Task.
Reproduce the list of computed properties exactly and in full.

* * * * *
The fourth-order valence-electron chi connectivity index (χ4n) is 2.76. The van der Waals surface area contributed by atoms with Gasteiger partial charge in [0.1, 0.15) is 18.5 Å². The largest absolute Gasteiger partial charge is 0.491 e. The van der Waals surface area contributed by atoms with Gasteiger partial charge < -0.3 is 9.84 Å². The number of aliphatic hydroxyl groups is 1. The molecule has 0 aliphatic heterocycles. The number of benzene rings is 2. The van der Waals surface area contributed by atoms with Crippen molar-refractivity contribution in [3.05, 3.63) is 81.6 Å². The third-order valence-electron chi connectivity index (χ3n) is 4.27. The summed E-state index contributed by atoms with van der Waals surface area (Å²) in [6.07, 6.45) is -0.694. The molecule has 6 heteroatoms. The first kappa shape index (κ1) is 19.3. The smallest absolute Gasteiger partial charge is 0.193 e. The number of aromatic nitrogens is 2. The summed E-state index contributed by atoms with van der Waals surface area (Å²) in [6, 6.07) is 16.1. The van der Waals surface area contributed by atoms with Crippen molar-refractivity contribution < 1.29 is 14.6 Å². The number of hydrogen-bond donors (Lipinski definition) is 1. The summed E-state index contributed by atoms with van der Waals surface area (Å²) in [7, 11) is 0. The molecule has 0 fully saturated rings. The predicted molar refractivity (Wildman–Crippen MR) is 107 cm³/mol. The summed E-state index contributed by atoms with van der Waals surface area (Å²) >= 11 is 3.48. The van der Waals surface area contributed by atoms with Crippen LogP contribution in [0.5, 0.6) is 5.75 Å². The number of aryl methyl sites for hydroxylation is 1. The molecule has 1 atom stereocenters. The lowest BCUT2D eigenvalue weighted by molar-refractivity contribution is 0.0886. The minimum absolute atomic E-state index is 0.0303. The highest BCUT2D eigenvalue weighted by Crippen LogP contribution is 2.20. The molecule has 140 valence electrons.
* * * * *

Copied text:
The fourth-order valence-electron chi connectivity index (χ4n) is 2.76. The van der Waals surface area contributed by atoms with Gasteiger partial charge in [0.1, 0.15) is 18.5 Å². The largest absolute Gasteiger partial charge is 0.491 e. The van der Waals surface area contributed by atoms with Gasteiger partial charge < -0.3 is 9.84 Å². The number of aliphatic hydroxyl groups is 1. The molecule has 0 aliphatic heterocycles. The number of benzene rings is 2. The van der Waals surface area contributed by atoms with Crippen molar-refractivity contribution in [3.05, 3.63) is 81.6 Å². The third-order valence-electron chi connectivity index (χ3n) is 4.27. The summed E-state index contributed by atoms with van der Waals surface area (Å²) in [6.07, 6.45) is -0.694. The molecule has 6 heteroatoms. The first kappa shape index (κ1) is 19.3. The smallest absolute Gasteiger partial charge is 0.193 e. The number of aromatic nitrogens is 2. The summed E-state index contributed by atoms with van der Waals surface area (Å²) in [6, 6.07) is 16.1. The van der Waals surface area contributed by atoms with Crippen molar-refractivity contribution < 1.29 is 14.6 Å². The number of hydrogen-bond donors (Lipinski definition) is 1. The summed E-state index contributed by atoms with van der Waals surface area (Å²) in [7, 11) is 0. The molecule has 0 fully saturated rings. The predicted molar refractivity (Wildman–Crippen MR) is 107 cm³/mol. The summed E-state index contributed by atoms with van der Waals surface area (Å²) >= 11 is 3.48. The van der Waals surface area contributed by atoms with Crippen LogP contribution in [0.5, 0.6) is 5.75 Å². The number of aryl methyl sites for hydroxylation is 1. The molecule has 1 atom stereocenters. The lowest BCUT2D eigenvalue weighted by molar-refractivity contribution is 0.0886. The minimum absolute atomic E-state index is 0.0303. The highest BCUT2D eigenvalue weighted by Crippen LogP contribution is 2.20. The molecule has 140 valence electrons.